Wetlands are important for many reasons, a rest stop, a nursery, a water filtration system...
A rest stop and fueling source for birds. Millions of birds fly along the Pacific flyway, which is roughly a 7,500-mile migratory route extending from the southern tip of South America to northern Alaska. Some birds may even fly 2,000 miles in two days, without rest. Wetlands provide refuge, food, a place to bathe and recharge for the long journey. Without these places, birds cannot make their journey.
A nursery for young fishes. Ballona’s estuaries shelter young fishes (the plural form for multiple fish species is actually “fishes”) from many predators and the rough open ocean.
A water filtration system. Organisms in the mud, silt, and plants help to “digest” and break down heavy metals and toxins from urban runoff, thus purifying and cleansing the water that lets out into the Santa Monica Bay.
Groundwater recharge. Wetlands allow for water to gently percolate into the ground and down into underground rivers and aquifers, cleansing the water as it recharges our local groundwater supply. In the Los Angeles area this is particularly important since we have depleted and polluted much of our local water supply, and therefore must rely even more heavily on imported water.
A flood buffer for local communities. The wetlands act as a sponge and can absorb many times the usual amount of water. This greatly reduces the chance of flooding nearby businesses and properties in the event of storms. This is sort of like trying to wipe up water with a hard completely dry sponge, versus a slightly damp sponge. The slightly damp sponge absorbs the water much more quickly! Give it a try and see the difference.
A valuable educational resource and opportunity for community activity. The wetlands are a source of community involvement in education and restoration, a part of our cultural history, and a great way to meet people.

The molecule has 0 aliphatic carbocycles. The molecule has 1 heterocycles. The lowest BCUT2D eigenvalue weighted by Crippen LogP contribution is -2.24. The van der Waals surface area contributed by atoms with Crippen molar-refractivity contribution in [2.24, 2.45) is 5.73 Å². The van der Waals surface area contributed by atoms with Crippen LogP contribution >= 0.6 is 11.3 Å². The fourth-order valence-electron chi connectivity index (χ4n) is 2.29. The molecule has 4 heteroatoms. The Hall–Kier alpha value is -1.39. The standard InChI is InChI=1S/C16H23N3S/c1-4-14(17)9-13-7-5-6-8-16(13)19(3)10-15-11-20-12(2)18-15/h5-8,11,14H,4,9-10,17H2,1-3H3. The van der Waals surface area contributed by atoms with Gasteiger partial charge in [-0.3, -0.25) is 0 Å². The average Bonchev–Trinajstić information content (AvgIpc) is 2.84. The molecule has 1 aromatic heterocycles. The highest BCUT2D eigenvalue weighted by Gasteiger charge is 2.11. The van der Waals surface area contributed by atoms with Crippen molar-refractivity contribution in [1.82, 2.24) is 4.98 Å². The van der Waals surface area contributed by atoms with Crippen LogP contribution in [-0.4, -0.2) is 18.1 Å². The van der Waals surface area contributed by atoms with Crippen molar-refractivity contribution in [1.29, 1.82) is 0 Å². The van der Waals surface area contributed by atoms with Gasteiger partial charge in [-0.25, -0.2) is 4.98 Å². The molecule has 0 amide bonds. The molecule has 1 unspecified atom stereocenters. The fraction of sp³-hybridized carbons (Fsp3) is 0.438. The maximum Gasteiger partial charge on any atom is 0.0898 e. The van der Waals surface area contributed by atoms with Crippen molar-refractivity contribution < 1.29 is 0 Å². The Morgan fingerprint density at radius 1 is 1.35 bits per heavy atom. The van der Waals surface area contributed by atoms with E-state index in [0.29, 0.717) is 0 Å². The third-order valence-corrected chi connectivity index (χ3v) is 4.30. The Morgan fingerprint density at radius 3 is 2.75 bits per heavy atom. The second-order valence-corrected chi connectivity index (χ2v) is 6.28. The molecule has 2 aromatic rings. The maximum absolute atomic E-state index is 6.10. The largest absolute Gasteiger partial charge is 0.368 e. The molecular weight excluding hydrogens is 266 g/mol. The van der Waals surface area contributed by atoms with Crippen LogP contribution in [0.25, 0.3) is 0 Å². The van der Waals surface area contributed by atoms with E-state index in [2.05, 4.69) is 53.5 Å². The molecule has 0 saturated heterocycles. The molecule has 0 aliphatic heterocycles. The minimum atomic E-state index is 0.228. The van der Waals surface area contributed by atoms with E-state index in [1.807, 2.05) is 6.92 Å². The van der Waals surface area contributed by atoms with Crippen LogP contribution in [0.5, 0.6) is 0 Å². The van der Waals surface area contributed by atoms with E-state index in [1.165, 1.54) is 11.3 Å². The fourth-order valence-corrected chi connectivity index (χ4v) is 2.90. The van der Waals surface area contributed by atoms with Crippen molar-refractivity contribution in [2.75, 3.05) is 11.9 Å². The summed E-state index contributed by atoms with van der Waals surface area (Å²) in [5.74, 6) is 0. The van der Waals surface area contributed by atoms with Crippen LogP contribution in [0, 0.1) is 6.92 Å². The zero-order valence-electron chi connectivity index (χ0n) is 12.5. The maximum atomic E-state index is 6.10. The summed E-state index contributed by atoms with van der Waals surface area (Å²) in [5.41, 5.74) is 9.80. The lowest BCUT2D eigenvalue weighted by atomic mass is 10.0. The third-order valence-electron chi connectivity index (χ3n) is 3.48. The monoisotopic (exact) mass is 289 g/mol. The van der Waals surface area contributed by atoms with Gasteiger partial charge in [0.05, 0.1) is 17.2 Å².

Home. For many plants and animals the Ballona Wetlands are the only place in the vast urban spread of Los Angeles in which they can survive.
A source of pride and beauty, and a place for people to rejuvenate. Even a walk along the perimeter, driving by, or just knowing they are there can provide a needed break from the stresses of city life. Along with other benefits, the wetlands offer clean air, open space, and an opportunity to experience a natural environment and view rare wildlife.
An air purifier and fresh air producer: Phytoplankton (plant plankton) are microscopic plants that live in the ocean and in our estuaries. They are the foundation of the marine food chain. These tiny life forms use carbon dioxide to assist them with photosynthesis, therefore cleansing our air. And it gets even better… what the by-product of phytoplankton? Clean oxygen! In fact, the ocean’s phytoplankton produce about half of our oxygen on the planet. We must take care of our ocean and wetlands, because these planetary air-cleaners and food-suppliers are sensitive to temperature changes and pollution.
Vital and abundant base of the food chain. About one cubic foot of healthy estuarine (coastal wetland) mud contains hundreds of thousands of living organisms. An estuary is sort of like life soup, being a very abundant foundation for life on the planet.